Friday, July 03, 2009

Is the Time Finally Right for a Knowledge Market Model?

I was just reading Leon Benjamin's KnowledgeBoard article titled Social media on the inside in which he writes about the transformative nature of social media platforms, the value of "flat" communities and networks as structures for building and maintaining intangible assets and getting work done, and the conflicts between these and traditional management approaches - a good, pithy article.

One phrase in Leon's article jumped out at me - "markets are conversations."

In 2002 I was fortunate to have had a number of great conversations about knowledge management with Leigh Weiss and Tim Shavers from McKinsey. Many of the conversations revolved around the concept and applicability of a market model for knowledge. This concept was succinctly described in Making a Market in Knowledge written by Lowell Bryan, McKinsey Quarterly 2004.

In a preamble to describing the concept, Bryan explores a number of "KM" approaches that have failed to generate the required returns, including:

  • big investments in document-management systems, shared servers, and other technology solutions that most often result in large volumes of outdated documents, making it difficult for users to locate the best few "just in time" relevant, quality and timely documents
  • "push" strategies where centralized staff provide knowledge to users that does not meet user needs
  • letting organizational units solve their own knowledge problems, which often results in knowledge silos and solutions that are non-scalable across the organization
I think most medium to large organizations have felt at least some of this pain. Though I don't whole heartedly agree with Leon's assertion in the KnowledgeBoard article that "It should be obvious by now to most people that social software changes people’s behaviour," I do think that social technologies, if fluidly interconnected and highly customizable, can create a "knowledge platform" that will allow natural human behaviour to emerge - productive conversations and knowledge markets.

Critical, though is the need to build a true learning and collaboration culture, else these markets / platforms will remain underutilized.. Many knowledge and information initiatives I've heard about focus on enabling the knowledge / information owner capturing and making their "stuff" available, or pushing it on overworked knowledge workers. The focus needs to be more on the learner / consumer. (Nancy Dixon wrote a great article titled The Neglected Receiver of Knowledge Sharing a while back - one of the few on the topic.)

We all learn before doing (from information content, friends, colleagues, experts etc.) as part of doing knowledge work, and as a result, often create new / improved /evolved knowledge and information. We need to remove the many organizational and social barriers to learning and knowledge seeking, recognize and reinforce these forms of behaviour in ourselves and our colleagues, and create a demand for knowledge and information in all its forms.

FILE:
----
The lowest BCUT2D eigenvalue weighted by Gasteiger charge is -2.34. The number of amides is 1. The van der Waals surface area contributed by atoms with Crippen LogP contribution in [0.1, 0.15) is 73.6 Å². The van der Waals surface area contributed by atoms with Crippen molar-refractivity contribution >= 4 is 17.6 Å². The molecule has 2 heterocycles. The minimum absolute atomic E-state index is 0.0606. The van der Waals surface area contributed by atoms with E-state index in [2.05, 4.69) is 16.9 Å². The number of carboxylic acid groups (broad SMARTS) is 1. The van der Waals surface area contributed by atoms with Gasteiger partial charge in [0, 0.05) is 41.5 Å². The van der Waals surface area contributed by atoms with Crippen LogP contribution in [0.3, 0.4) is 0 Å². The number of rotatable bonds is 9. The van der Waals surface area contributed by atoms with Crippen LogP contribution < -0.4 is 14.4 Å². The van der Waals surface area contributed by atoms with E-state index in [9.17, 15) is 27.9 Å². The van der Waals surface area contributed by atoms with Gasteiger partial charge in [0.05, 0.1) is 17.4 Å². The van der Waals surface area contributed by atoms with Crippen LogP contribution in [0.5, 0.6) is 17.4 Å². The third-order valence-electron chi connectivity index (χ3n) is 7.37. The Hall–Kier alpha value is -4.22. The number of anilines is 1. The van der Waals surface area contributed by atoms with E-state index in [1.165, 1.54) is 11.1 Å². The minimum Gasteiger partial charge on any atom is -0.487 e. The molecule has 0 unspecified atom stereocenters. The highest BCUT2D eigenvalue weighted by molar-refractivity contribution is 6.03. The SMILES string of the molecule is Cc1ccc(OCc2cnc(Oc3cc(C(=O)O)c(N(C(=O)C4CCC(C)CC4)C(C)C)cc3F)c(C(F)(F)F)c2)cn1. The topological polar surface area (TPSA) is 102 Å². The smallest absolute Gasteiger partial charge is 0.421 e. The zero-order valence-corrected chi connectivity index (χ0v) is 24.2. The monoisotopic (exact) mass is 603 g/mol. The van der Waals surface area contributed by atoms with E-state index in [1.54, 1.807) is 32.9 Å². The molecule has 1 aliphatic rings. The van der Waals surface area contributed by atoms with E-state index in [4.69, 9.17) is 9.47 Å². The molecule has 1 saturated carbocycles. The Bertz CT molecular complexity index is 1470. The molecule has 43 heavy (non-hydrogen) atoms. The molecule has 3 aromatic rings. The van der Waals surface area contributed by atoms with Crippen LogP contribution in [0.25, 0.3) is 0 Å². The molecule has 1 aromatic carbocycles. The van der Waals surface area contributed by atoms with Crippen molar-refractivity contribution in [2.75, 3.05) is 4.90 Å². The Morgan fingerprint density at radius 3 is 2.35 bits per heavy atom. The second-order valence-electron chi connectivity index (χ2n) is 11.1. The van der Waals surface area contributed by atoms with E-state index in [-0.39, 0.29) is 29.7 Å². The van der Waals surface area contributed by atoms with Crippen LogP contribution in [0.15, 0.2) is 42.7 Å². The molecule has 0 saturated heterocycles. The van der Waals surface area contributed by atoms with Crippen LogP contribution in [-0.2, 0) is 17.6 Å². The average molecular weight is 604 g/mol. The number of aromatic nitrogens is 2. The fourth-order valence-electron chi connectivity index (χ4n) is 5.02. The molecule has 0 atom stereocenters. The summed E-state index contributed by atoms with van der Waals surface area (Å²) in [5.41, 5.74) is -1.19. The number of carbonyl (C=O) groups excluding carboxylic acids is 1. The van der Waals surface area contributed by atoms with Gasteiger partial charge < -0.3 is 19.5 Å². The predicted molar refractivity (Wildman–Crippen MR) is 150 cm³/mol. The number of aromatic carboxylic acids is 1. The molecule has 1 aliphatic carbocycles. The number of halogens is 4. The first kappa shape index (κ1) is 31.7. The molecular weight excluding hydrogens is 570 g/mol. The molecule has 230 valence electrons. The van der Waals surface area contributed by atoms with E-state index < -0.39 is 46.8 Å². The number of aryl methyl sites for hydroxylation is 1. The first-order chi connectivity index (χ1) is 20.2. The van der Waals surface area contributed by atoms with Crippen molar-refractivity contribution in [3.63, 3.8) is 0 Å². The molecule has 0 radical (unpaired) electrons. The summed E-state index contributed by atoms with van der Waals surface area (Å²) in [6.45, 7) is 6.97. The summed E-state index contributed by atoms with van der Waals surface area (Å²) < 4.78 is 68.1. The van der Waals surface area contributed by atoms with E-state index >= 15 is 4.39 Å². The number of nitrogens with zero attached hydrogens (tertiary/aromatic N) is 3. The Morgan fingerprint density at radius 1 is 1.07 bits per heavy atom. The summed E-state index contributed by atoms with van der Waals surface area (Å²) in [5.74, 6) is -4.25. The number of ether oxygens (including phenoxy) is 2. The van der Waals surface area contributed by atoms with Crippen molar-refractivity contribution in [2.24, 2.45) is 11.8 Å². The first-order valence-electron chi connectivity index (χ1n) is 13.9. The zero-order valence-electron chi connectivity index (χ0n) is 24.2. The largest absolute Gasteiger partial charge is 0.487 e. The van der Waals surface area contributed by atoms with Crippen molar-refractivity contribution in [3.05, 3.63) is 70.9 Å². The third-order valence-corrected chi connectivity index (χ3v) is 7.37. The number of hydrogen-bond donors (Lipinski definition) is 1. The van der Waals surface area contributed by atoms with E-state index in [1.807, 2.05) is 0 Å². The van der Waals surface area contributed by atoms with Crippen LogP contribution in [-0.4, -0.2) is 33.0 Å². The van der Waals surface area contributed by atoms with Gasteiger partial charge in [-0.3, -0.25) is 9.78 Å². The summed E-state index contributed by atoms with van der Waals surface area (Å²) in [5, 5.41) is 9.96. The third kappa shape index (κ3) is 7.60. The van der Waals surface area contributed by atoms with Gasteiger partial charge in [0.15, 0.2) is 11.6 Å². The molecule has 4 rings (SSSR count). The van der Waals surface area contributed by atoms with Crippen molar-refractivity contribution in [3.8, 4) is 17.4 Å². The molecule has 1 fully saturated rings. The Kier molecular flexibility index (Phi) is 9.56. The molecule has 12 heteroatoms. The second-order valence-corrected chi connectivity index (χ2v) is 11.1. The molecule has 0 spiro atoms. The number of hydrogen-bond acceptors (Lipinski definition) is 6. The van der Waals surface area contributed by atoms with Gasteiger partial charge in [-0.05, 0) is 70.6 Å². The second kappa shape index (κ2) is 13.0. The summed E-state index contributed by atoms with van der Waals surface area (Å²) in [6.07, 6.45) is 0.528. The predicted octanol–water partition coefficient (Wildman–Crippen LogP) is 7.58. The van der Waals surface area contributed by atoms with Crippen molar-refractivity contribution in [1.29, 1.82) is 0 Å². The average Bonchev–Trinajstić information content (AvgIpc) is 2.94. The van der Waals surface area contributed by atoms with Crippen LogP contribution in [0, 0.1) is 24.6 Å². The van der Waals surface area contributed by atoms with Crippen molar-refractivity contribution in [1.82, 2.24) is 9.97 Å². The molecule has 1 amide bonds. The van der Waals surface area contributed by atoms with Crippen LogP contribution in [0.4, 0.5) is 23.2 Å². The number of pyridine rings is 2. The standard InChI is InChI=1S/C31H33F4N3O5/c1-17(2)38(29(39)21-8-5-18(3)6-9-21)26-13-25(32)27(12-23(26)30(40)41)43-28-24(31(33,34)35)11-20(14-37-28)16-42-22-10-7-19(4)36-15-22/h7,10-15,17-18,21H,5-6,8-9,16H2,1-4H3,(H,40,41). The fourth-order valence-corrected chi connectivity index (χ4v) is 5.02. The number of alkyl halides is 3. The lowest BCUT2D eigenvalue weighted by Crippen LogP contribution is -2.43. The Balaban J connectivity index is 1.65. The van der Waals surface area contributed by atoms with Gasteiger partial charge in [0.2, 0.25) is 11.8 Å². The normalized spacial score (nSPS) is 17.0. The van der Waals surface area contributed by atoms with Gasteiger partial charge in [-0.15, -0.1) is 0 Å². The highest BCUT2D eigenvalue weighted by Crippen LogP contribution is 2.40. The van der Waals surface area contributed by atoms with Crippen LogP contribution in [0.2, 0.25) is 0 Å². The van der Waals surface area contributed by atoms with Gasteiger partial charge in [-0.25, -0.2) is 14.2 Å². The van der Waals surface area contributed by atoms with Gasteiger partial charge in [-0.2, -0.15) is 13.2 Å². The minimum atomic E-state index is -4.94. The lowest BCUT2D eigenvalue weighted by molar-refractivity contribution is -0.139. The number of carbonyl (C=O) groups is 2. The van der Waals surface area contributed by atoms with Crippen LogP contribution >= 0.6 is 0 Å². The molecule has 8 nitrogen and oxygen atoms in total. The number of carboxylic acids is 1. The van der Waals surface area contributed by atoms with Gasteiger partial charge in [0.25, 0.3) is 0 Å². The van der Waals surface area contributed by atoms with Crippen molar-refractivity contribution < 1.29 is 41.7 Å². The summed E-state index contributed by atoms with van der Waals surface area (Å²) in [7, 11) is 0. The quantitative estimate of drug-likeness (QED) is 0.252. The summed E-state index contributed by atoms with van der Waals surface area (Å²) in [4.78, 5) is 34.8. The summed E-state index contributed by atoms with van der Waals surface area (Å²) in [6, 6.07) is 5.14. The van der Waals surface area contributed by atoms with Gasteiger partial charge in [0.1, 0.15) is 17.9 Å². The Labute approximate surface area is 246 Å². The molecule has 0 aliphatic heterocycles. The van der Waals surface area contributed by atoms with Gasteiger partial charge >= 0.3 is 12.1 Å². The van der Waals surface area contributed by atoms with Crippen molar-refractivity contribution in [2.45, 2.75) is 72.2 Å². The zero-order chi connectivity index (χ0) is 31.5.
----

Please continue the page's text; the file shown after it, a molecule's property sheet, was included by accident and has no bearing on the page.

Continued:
That demand, the learning needs, will create the context and the markets that are critically important for learning from and benefiting from the experiences of others. Learning is evidenced in changes in thinking and behaviour. And the change comes from the learner (demand side of the market) not the knowledge / information transmitter (supply side).

Nurturing the evolution of this type of learning and collaboration culture is not an easy task, given the power of the human ego - "I'm different".. "my agenda above all else".. "I can do it better".. "I'm afraid to let others know I don't know something" - or the time pressures we're all under - "it's too hard to find what/ who I'm looking for.. so I'll just recreate it.." Nonetheless, a culture that values experential and serendipitous learning is a critical success factor for knowledge markets and platforms.

I'm beginning to think that the evolution of knowledge management thinking, the growing promise and potential of emerging social technologies, demographic shifts in organizations, behaviours of newer generations of techno-savy employees, and the growing acknowledgement of the need to systematically go about connecting people to each other and to information, may be creating a more generalized readiness for "knowledge markets" of the type McKinsey was writing about earlier in this decade.

As I mentioned above, Leon writes "markets are conversations." I'd like to flip that and say "conversations are markets." Thinking back many of my conversations, they are often highly dynamic markets where knowledge and information are exchanged in a complex web of interactions across multiple communications channels, with each participant assessing value of the exchange based on their own criteria.

Imagine elevating the level of conversation at an organizational level.

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